I didn’t really know what kind of books I was writing. I guess I would have called it contemporary fiction, with elements of horror and suspense. The Magpies was intended to be a non-supernatural horror novel; I was trying to emulate Stephen King, with terrifying things happening to normal people. But it was around this time that I started to read crime novels. Of course, I’d already read Thomas Harris, but I soon discovered James Ellroy, Michael Connelly and Michael Dibdin’s Inspector Zen novels. Books like The Poet and The Black Dahlia were a revelation. Utterly gripping, thrilling page-turners. There was a trend for psychological thriller films too at this time: Single White Female, The Hand that Rocks the Cradle. Unknowingly, I was getting closer to finding my genre.


After meeting Louise Voss, we set about writing Killing Cupid. This was the first thriller either of us had written, although it wasn’t purely a thriller – it had a lot of dark comedy in it – which made it hard to sell to publishers even though we managed to get it optioned by the BBC. A few years later, I read The Da Vinci Code (like Herbert, terrible prose, great story) and Catch Your Death was an attempt to emulate that kind of fast-paced, pure thriller. After writing Forward Slash with Louise and then re-writing The Magpies, I finally knew what kind of books I wanted to produce. Psychological thrillers on my own, but with dashes of horror, and police procedurals with Louise. Our next book is our first out-and-out police novel.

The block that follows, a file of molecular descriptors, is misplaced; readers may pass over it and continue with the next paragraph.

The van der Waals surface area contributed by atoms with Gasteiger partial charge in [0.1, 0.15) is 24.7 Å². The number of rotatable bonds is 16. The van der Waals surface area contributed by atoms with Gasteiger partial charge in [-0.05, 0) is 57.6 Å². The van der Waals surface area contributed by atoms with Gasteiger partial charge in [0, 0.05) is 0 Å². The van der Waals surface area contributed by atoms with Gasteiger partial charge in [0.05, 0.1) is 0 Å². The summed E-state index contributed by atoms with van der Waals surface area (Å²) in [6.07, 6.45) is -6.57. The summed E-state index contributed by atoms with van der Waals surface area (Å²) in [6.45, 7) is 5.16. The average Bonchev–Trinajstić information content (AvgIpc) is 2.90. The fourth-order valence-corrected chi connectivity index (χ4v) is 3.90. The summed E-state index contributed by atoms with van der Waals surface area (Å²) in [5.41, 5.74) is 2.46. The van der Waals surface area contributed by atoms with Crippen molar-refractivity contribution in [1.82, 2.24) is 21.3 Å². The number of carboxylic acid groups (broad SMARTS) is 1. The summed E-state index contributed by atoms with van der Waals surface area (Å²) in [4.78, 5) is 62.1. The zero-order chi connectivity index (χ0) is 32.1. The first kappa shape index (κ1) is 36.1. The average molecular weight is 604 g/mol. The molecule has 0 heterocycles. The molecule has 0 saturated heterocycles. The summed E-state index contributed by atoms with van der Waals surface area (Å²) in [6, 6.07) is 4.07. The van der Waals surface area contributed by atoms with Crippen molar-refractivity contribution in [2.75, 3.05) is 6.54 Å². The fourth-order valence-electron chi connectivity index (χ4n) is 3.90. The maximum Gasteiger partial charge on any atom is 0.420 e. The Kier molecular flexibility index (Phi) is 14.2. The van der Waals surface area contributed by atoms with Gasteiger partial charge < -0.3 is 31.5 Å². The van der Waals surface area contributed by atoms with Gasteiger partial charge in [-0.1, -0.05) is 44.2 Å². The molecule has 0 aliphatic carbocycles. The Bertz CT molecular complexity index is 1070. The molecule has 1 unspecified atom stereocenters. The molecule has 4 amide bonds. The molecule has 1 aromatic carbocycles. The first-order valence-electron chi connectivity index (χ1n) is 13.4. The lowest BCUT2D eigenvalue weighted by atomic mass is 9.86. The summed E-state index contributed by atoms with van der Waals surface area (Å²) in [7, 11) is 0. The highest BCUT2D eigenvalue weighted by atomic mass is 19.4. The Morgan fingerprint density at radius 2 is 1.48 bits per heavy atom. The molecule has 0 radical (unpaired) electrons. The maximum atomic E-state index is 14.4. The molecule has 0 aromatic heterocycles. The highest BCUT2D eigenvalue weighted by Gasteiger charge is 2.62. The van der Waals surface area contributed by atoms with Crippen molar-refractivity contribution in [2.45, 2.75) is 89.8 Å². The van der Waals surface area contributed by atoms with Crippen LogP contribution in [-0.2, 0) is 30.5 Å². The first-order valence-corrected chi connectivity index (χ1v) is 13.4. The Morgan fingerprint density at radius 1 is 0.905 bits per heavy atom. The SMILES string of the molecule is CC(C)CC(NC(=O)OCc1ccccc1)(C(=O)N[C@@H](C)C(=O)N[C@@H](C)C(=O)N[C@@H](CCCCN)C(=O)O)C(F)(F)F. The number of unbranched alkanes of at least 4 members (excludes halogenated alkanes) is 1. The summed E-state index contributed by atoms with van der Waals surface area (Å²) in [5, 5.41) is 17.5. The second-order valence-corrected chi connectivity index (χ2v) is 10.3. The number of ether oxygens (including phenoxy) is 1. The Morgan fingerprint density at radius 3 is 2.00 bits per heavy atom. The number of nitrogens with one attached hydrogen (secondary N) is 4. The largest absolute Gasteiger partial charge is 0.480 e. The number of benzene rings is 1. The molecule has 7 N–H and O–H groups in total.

Now I mostly read crime and psychological thrillers. This is mainly because they are the kind of books that draw me – along with my other favourite genre, post-apocalyptic dystopian novels – but also because I think it’s important to keep up with what your peers are writing. Occasionally I will read a book that’s so good that I will feel like giving up, but mostly I am compelled to raise my game. I have come across some novelists who claim that they don’t have time to read. This is insane. Reading is the fuel that helps you write. How can you hope to be a good writer if you don’t read a lot? I read every day. Books are like oxygen, like food and drink. Reading a great book still makes me want to write, just like the first time I read Stephen King or Donna Tartt.


That, in the end, is why I write: because I love books.


Find out more here:

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Try one of Mark’s novels if you havent already!

Purchase Information:


Out Now: